Digital banking users grew in Spain by 44%, between 2018 and 2020

Digital banking advances unstoppable. Around 25% of banking users worldwide (some 450 million people) already use it and the data indicates that there is potential to reach 70% in the next few years (about 1,500 million customers), according to the conclusions of the Global Digital Banking Index 2021, prepared by the mobile bank N26. The results of the report suggest that digital banking is posited as the solution to the problems associated with the operations of traditional entities, such as complexity or lack of innovation.

The increase in customer figures One of the main players in digital banking, including N26, is explained because the sector has known how to satisfy the needs of consumers, who are increasingly digital and demanding with new technologies.

Confidence in the value proposition of digital banking is postulated as one of the key factors for its adoption, as well as the simplicity of the mobile experience both in apps and on the web, clear and direct communication and competitive price. Users who are still reluctant to switch to digital banking claim to be satisfied with their current provider or do not have enough knowledge about the offer of online banks.

«The trust it is a determining factor for the future of our industry given that we do not have the centennial legacy that traditional entities have. However, the pandemic has taught us to focus on the future, not the past. That is why N26 is building banking for the 21st century and continues to earn the trust of millions of customers around the world », says Alex Weber, Chief Growth Officer of N26.

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This trend is reflected in the figures shown by countries such as Saudi Arabia, where 54% of the population uses digital banking, or the United Arab Emirates, with 51% users. Also, the progress in Switzerland, Ireland, United Kingdom and France, countries that have doubled their growth in digital banking from 2018 to 2020. But if there is one country that stands out above all as a safe value for the development of digital banking, that is Brazil, which currently has the second highest number total customers, only behind China, and that has experienced a 73% growth in digital banking adoption from 2018 to 2020.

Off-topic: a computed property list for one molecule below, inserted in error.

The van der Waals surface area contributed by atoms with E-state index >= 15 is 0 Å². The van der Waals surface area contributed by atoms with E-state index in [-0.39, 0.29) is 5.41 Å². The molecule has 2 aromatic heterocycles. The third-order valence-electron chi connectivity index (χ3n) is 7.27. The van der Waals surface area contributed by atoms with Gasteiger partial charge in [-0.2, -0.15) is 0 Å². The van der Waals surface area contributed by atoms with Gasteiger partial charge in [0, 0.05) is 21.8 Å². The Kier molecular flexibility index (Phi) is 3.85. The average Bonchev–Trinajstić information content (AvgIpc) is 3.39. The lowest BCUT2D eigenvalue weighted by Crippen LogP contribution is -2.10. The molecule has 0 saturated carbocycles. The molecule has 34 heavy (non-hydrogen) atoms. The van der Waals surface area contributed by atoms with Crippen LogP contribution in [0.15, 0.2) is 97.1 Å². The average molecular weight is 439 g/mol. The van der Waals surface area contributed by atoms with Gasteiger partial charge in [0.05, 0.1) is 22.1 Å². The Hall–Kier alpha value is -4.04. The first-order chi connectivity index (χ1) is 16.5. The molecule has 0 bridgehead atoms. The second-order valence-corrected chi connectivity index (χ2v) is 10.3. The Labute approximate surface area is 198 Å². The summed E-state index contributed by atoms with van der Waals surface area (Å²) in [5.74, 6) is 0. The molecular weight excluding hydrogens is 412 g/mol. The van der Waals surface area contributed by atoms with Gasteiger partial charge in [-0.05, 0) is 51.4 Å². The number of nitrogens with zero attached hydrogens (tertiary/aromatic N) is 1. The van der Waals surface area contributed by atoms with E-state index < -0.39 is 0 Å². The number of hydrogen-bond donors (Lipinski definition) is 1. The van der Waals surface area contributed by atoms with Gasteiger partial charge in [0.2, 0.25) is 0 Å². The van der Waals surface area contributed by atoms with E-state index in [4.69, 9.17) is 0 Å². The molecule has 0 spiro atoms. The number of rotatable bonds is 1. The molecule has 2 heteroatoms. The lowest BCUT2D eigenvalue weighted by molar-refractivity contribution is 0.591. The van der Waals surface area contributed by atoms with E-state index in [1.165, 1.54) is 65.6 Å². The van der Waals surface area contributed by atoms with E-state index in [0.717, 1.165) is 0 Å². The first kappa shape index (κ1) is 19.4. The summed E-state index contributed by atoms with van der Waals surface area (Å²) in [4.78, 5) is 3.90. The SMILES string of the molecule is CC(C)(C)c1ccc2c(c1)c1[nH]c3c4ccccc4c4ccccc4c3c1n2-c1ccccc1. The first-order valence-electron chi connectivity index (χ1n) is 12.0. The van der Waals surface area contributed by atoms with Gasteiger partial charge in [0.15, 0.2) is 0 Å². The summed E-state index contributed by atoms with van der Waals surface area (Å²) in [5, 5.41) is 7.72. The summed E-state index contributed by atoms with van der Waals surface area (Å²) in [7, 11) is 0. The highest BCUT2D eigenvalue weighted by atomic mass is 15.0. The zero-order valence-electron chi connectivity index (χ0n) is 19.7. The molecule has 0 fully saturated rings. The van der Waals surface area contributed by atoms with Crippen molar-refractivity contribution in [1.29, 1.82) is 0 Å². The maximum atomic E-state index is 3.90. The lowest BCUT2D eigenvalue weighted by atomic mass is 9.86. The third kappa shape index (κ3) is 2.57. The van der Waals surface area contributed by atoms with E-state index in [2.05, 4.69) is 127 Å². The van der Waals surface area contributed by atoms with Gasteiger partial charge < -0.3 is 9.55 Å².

Another key that the report identifies for the future growth of the sector is the incorporation of women into online banking. Globally, it is men (59%) who are leading adoption, particularly young people and mobile first technology lovers. Therefore, where a greater margin for growth is detected is in the incorporation of users. This trend is already being seen in Brazil, where 52% of customers are women, and also in Europe, where many countries are close to achieving gender parity (Italy, Denmark, Sweden, Ireland and Spain). In contrast, the United States still has a long way to go in this area, as only 34% of digital banking users are women.

The Spanish middle class, in the lead

In the Spanish market, the number of online bank customers increased from 10% to 15% between 2018 and 2020, representing a growth of 44%. Likewise, the level of trust of Spaniards in digital banks is one of the highest in Europe (53%), a key factor for large-scale acceptance of online entities. Spain is also the European country with the highest level of digital banking adoption among its middle class, with 55% of digital banking clients with a medium income level (in the United States this figure reaches 62% of users ). On the other hand, in neighboring countries such as Italy and France, there is an increase in customers with lower income levels.

The report also focuses on the state of digital banking in Europe. Despite the fact that in the Old Continent online banking still has a lower level of acceptance, the countries of Western Europe are catching up quickly. Thus, the growth rates in digital banking adoption between 2018 and 2020 were 35% in Germany or 30% in Belgium.

Furthermore, 65% of the population bankable european you would consider moving to a digital bank due to its clear value proposition, user experience, simple design, and good quality / price ratio. On the other side of the scale are countries like Belgium, Germany and the Netherlands, which are among the nations with the lowest adoption rate of digital banking. European market data also casts doubt on the stereotype that online banking is a youth-only service. In countries like Italy, almost one in two digital banking customers is over 45 years old.

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